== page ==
Few industries rely on technology quite as much as the travel sector. Let's be honest, travelling requires some serious effort, from researching and booking the trip to physically getting to the destination. We can only be thankful that technology removes some of the effort otherwise it'd be much harder for travel brands to convince people to part with their hard-earned cash.

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In 2016, developers sought to make travel even less taxing – we're expecting a similar story in 2017. Tech.co examined just how technology is changing the way we travel, reminding us just how far we've come.

Development of the sharing economy

The birth of the sharing economy probably dates back to 2004 when the Couchsurfing website came on to the scene, providing a platform for people to "surf" on couches by staying as a guest at a host's home, host travellers, meet other members, or join an event.

Uber and Airbnb have taken the sharing economy up a notch, with both companies branching out in the form of Uber Eats (available only in select cities currently) and Airbnb Experiences. In 2016, Airbnb even took steps to move away from being strictly a home-rental firm with its Trips app which promises to give travellers the option to book "immersive" travel experiences.

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Smart apps changing the way we see the world

There are so many apps available to travellers these days, but the best ones are those which are able to capture users' information and data and turn it into personalised recommendations. Travel apps like Firef.ly, for example, have the power to change how we see the world, offering recommendations based on the user's current situation: the weather, the time of day, your interests, budgets and so on.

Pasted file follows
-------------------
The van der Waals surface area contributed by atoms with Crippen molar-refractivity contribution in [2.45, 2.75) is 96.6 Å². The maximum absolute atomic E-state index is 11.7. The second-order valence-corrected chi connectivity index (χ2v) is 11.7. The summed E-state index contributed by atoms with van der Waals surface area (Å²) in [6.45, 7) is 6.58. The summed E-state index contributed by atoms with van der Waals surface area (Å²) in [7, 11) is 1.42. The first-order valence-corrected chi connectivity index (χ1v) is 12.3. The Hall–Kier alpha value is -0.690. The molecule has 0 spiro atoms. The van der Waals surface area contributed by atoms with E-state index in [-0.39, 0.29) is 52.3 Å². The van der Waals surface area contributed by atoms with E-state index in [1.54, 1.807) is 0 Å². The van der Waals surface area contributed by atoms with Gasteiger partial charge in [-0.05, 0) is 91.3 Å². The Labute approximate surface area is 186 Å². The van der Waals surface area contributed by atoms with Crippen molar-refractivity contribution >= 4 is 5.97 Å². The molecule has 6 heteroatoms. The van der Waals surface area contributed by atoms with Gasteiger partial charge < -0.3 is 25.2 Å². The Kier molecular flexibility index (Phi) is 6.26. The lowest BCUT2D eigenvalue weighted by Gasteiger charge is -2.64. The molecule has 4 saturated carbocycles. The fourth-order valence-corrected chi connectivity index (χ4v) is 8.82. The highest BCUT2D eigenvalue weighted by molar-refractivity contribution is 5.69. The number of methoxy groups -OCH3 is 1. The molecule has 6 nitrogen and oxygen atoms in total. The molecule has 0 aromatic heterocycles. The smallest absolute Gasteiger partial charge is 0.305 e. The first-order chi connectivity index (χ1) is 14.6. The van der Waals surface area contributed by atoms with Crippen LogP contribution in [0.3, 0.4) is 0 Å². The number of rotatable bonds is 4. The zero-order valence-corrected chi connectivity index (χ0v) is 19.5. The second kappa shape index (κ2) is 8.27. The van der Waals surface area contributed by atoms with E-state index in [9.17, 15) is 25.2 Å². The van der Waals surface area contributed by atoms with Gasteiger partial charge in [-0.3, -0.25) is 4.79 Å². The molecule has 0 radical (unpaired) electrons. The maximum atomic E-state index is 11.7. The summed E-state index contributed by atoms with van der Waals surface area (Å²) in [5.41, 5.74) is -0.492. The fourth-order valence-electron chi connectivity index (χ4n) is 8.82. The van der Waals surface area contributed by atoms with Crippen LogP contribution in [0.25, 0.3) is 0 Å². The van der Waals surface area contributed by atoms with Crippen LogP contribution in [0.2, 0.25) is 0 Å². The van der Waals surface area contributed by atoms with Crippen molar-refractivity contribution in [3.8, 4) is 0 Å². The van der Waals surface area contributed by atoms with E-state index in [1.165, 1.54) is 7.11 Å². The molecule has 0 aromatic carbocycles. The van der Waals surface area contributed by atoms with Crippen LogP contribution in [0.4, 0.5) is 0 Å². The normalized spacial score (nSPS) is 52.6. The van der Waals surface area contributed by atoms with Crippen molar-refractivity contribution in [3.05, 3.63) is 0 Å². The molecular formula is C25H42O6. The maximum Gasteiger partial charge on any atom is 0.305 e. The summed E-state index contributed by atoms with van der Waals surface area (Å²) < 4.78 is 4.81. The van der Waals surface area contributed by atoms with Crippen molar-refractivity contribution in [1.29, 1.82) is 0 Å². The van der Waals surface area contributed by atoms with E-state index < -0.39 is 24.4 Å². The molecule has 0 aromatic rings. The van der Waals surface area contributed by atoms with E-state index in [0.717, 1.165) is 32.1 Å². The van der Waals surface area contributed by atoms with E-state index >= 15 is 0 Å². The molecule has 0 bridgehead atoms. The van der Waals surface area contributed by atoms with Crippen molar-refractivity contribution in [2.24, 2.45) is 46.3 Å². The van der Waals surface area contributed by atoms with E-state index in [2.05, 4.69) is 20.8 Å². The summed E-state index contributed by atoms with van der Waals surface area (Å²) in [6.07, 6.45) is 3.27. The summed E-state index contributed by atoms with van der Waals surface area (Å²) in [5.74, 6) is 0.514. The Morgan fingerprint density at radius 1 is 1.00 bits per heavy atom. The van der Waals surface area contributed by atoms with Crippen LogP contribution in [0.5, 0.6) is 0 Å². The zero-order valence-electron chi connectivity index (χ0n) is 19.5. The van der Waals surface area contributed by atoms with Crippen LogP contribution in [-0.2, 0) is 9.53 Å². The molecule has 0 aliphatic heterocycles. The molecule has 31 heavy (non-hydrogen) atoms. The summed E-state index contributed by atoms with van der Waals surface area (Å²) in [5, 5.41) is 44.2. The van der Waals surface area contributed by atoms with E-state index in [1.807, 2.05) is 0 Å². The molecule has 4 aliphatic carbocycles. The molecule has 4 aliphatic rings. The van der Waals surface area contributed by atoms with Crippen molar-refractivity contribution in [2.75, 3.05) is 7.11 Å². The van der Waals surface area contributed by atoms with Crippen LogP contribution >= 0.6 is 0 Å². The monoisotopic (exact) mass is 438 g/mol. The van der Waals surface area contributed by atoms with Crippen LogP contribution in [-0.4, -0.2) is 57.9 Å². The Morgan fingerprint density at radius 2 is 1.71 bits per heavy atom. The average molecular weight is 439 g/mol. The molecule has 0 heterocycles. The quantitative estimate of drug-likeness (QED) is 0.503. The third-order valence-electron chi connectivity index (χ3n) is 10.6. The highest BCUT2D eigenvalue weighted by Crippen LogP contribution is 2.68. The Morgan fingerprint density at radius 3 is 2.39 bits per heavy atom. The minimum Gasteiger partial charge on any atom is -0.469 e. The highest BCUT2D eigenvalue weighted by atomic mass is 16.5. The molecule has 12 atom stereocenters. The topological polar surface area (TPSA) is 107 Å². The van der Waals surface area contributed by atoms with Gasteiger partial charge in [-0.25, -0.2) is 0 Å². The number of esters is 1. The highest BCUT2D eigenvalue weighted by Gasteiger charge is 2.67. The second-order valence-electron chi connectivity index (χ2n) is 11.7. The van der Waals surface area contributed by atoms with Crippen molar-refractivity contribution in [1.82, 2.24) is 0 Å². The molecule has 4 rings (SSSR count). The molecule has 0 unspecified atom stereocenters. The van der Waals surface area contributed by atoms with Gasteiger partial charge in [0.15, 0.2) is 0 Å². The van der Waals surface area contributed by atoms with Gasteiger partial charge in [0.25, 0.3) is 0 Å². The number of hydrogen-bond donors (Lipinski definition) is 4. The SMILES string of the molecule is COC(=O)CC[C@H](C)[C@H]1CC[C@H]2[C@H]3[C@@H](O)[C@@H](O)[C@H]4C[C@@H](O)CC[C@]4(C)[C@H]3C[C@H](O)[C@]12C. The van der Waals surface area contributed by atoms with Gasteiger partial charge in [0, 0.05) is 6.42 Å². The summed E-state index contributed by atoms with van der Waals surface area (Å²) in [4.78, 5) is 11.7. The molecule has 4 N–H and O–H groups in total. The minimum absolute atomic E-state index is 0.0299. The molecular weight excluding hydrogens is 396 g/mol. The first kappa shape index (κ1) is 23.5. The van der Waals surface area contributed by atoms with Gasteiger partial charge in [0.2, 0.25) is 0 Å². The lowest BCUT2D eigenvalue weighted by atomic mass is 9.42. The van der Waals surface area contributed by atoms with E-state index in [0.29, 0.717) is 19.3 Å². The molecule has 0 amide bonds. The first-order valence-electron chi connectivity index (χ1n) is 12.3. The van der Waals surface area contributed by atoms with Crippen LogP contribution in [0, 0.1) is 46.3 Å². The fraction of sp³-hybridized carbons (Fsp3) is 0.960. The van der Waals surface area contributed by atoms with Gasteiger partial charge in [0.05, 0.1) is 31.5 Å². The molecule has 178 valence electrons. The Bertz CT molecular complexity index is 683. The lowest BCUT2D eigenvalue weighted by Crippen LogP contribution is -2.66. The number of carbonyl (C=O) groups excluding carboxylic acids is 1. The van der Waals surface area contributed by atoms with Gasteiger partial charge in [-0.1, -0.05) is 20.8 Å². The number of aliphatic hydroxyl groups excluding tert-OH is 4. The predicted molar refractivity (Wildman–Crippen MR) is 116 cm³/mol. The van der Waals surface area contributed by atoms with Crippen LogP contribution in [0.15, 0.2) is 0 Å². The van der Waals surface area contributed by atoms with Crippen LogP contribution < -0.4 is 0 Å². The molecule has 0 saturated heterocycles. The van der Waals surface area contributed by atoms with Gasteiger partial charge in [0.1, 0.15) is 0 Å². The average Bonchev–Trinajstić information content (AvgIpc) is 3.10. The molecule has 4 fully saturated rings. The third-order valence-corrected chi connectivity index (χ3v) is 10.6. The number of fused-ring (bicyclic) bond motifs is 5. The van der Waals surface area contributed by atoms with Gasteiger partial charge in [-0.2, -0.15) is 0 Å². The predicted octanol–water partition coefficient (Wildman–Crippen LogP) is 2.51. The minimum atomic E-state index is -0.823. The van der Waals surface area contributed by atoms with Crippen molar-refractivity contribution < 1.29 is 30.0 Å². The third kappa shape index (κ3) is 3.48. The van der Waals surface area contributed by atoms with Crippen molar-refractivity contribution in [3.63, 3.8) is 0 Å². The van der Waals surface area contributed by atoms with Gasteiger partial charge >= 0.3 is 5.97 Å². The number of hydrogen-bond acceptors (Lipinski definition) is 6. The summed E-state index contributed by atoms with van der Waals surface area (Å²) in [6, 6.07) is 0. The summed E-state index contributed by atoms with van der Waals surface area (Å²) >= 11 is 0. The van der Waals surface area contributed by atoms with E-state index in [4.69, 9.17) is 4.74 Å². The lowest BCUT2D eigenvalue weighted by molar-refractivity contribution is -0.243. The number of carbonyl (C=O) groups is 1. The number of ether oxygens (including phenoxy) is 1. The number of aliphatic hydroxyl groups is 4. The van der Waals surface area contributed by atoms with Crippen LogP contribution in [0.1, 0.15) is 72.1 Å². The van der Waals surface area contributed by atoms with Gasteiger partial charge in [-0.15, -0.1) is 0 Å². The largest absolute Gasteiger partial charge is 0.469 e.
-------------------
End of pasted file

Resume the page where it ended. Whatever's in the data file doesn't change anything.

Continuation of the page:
Airbnb Trips works in a similar way but instead locals offer up the recommendations, putting on unique local travel experiences, such as violin making in Paris and marathon running in Kenya.

Virtual reality whetting the appetite

Virtual reality properly caught fire in 2016 and travel firms have been quick to make use of the technology. Thomas Cook offers VR videos of destinations and you can download apps like Ascape to explore curated lists of VR content from around the world.

This acts as a showcase for destinations, whetting the appetite of travellers who are thinking of making the trip – a virtual 'try before you buy', as Tech.co puts it.

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Language no longer a barrier

Waverly Labs promises 'a world without language barriers' with its earpiece, The Pilot, which translates between languages. The tech, which raised over US$4 million as a crowdfunding project, is slated for release in May 2017. Mashable has dubbed it like something "out of science fiction" while Forbes says it as close to Star Trek's universal translator as it has seen. Users will be able to toggle between languages using the accompanying smartphone app.

If that doesn't get you excited for the new travel tech in 2017, nothing will.

Get prepared

Digital Trip offer a wide range of advanced travel technology features to give customers a seamless booking experience through the use of multi lingual and multi currency optimisation, reporting tools for gathering key data into your users and a variety of upsell opportunities.

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